After graduating from Columbia Seminary in 1961, Pastor Carl D. Smith answered the call to two churches, one in Hogansville and the other in Gainesville.
Pastor Smith explained, "Well, when you don’t know what you’re doing you get two churches. When you learn what you’re doing, you get one."
Smith learned well.
After serving a church in College Park, he pastored Smyrna Presbyterian Church for 19 years until his retirement in 1992.
He said, "Since I had a pension and received Social Security, I could serve smaller churches that couldn’t afford a pastor." Hemphill Memorial in Henry County and Luther Hayes Presbyterian near Mansfield received Smith’s messages and guidance until he turned 82.
"My wife was ill, so I retired for good to care for her. It was the first time in over 50 years I didn’t have a pulpit."
Few if any of his parishioners knew this Man of God was a World War II Merchant Mariner who manned 20mm anti-aircraft guns against enemy airplanes and whose ships had to evade or outpace enemy submarines.
Doubtful, too, they ever called him "Cookie."
A native of Vidalia, Ga., and son of a Baptist preacher, Smith recalled the "Day of Infamy."
"I was outside playing sandlot football on Dec. 7, 1941. We had no idea where or what Pearl Harbor was."
After high-school graduation in 1944, 17-year-old Carl Smith decided to join the Navy. It wasn’t to be.
He remembered, "My buddy wanted us to join the Merchant Marines, so we flipped a coin. I lost."
After being sworn in, the future Presbyterian preacher traveled to St. Petersburg, Fla., for maritime school.
"It was basic stuff," he said. "We also jumped into a swimming pool that was on fire to learn how not to get burned if abandoning ship. I guess that wasn’t very basic when you think about it."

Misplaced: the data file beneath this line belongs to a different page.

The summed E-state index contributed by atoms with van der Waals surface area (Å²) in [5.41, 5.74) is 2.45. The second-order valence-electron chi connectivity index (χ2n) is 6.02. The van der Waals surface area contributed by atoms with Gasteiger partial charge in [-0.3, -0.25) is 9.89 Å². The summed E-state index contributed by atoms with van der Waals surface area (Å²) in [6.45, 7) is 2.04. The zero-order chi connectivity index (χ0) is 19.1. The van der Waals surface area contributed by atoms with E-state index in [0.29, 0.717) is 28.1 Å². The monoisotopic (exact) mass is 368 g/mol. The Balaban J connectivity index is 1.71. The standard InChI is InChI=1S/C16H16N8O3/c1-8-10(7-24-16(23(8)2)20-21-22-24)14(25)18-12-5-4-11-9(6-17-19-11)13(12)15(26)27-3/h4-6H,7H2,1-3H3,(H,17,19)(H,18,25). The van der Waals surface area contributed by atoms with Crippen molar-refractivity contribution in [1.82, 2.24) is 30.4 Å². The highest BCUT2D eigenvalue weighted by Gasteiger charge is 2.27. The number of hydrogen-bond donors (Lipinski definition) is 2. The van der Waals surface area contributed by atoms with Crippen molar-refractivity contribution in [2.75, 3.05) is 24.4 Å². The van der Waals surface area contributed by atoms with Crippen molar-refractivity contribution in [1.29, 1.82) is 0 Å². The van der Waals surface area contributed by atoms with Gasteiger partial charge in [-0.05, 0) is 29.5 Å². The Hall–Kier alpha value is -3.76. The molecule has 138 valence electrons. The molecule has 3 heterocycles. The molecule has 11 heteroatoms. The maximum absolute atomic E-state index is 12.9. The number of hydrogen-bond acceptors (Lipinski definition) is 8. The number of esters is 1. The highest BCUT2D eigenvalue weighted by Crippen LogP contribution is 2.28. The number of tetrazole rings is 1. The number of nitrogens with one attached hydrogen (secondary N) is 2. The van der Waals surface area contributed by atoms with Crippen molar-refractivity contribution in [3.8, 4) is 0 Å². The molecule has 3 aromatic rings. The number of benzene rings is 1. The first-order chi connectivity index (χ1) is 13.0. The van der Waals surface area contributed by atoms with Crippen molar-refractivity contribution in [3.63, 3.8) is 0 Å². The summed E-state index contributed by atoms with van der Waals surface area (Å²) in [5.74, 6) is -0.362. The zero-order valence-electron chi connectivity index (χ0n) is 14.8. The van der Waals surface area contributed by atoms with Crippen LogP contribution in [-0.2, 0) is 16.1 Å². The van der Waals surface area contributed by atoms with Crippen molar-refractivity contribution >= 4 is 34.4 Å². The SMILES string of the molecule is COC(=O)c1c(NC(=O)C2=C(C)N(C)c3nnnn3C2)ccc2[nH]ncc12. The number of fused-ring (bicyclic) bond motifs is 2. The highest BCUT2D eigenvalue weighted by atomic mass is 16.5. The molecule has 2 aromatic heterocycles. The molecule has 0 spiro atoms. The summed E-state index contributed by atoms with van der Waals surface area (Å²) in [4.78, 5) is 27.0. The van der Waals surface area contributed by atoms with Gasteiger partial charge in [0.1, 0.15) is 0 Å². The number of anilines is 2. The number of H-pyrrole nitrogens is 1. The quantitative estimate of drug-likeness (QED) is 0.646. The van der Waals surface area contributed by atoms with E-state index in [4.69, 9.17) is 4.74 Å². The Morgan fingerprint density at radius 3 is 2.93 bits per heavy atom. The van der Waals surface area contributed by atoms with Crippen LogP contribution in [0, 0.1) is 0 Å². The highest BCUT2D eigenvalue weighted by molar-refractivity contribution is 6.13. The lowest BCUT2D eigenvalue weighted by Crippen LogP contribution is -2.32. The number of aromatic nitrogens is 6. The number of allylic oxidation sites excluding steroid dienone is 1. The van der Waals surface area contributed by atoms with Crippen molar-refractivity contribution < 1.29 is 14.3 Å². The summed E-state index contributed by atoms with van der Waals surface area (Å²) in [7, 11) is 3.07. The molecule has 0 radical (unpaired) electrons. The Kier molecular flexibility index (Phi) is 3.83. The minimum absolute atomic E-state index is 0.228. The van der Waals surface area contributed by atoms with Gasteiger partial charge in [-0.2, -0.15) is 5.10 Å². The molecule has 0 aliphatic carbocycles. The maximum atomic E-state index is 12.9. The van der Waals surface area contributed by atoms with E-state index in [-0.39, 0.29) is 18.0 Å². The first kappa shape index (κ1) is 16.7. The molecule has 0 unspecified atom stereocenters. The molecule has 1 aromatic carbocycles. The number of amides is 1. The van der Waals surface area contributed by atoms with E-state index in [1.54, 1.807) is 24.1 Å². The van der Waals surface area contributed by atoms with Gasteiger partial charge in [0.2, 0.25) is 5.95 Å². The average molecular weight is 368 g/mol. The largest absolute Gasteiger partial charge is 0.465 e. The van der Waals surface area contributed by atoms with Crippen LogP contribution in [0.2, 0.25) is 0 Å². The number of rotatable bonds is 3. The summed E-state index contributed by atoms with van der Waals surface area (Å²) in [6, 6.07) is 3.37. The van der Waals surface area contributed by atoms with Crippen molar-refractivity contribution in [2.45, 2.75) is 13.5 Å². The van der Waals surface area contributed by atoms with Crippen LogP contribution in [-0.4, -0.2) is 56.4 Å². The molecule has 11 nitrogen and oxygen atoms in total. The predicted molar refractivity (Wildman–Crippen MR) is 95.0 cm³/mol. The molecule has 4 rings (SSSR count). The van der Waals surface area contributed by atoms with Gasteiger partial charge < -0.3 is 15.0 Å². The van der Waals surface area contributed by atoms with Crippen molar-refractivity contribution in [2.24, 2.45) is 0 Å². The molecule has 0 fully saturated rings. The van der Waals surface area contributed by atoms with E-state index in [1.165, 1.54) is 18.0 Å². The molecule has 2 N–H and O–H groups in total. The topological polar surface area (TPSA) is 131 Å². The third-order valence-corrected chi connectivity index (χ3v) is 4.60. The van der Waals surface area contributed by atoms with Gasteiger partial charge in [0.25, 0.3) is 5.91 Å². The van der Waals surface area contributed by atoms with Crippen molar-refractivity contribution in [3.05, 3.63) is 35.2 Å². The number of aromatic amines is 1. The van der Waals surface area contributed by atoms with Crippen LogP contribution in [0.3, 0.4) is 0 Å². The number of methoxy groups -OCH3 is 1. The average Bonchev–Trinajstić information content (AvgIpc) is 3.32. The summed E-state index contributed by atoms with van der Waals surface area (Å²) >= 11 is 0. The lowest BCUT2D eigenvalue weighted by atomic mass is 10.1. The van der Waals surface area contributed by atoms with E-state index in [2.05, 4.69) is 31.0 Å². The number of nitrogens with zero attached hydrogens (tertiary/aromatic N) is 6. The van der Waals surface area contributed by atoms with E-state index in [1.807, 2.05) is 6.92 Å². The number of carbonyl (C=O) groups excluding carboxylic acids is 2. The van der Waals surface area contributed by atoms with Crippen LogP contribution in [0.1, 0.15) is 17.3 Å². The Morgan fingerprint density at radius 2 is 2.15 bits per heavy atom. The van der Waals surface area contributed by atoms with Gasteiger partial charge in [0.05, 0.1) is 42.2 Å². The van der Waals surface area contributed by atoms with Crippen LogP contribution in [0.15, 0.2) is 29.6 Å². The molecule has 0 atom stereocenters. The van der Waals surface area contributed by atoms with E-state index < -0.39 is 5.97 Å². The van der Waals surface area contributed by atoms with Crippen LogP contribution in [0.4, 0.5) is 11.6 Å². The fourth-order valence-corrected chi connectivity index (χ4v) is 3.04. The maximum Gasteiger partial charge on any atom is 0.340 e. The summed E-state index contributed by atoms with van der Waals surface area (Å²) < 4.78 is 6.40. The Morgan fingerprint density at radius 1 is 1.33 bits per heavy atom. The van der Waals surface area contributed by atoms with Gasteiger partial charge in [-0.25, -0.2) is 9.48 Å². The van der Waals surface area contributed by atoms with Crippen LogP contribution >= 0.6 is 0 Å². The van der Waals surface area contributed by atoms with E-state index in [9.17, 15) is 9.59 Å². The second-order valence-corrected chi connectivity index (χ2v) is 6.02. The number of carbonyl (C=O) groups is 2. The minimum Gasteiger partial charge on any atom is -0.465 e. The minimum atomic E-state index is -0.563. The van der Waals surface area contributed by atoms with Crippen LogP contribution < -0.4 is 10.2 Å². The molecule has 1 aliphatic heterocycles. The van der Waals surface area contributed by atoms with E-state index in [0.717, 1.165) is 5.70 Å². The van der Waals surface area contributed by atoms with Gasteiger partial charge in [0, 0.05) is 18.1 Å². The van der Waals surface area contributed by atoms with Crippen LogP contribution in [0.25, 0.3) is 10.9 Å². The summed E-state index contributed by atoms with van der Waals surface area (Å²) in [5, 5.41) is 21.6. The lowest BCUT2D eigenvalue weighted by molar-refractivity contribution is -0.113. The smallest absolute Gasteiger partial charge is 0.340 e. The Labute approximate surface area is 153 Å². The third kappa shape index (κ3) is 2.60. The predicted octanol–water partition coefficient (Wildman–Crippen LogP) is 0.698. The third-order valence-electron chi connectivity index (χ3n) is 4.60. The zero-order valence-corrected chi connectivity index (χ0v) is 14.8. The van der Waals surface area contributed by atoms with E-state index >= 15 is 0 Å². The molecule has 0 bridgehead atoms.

His choices after training: deckhand, "black gang" (below deck engine room personnel) or cook.
Smith said, "I asked them what they needed. They replied, ‘cooks’, so I volunteered." Consequently, his nickname became "Cookie."
He learned to cut meat, debone hams and bake bread, cakes and pies. How many pies?
"Oh, about 300 each night," he said.
Sea duty was learned aboard an Army ship.
"The captain would inspect for cleanliness wearing white gloves, even during a hurricane," Smith recalled. Asked if he experienced seasickness, Smith replied, "No, but several guys sure did. They wanted to jump overboard."
Smith caught his first maritime ship out of Port Arthur, Texas.
"The tanker delivered petroleum to Tampa and pumped it into the Texaco and Gulf Oil tank farms. Enemy subs patrolled the waters, but we stayed blacked out."
During the war, 70 ships were lost to German submarines in the Gulf of Mexico; one tanker was sunk at the mouth of the Mississippi River.
Smith made more than 15 tanker trips, then switched to cargo ships. In 1945, he traveled cross-country via bus to San Pedro, Calif., where he boarded a Victory Ship destined for the Pacific. (Not as well-known as the Liberty ships, Victory ships were larger and had bigger engines).
Sailing out of San Pedro, Smith recalled, "A sub trailed us for a couple days. He had to stay submerged during the day, so we’d outrun him, but he would surface at night and almost catch up with us. Our stern gun would lob a shell at him now and then to let him know we knew he was there." Air power finally drove off or possibly sank the enemy sub.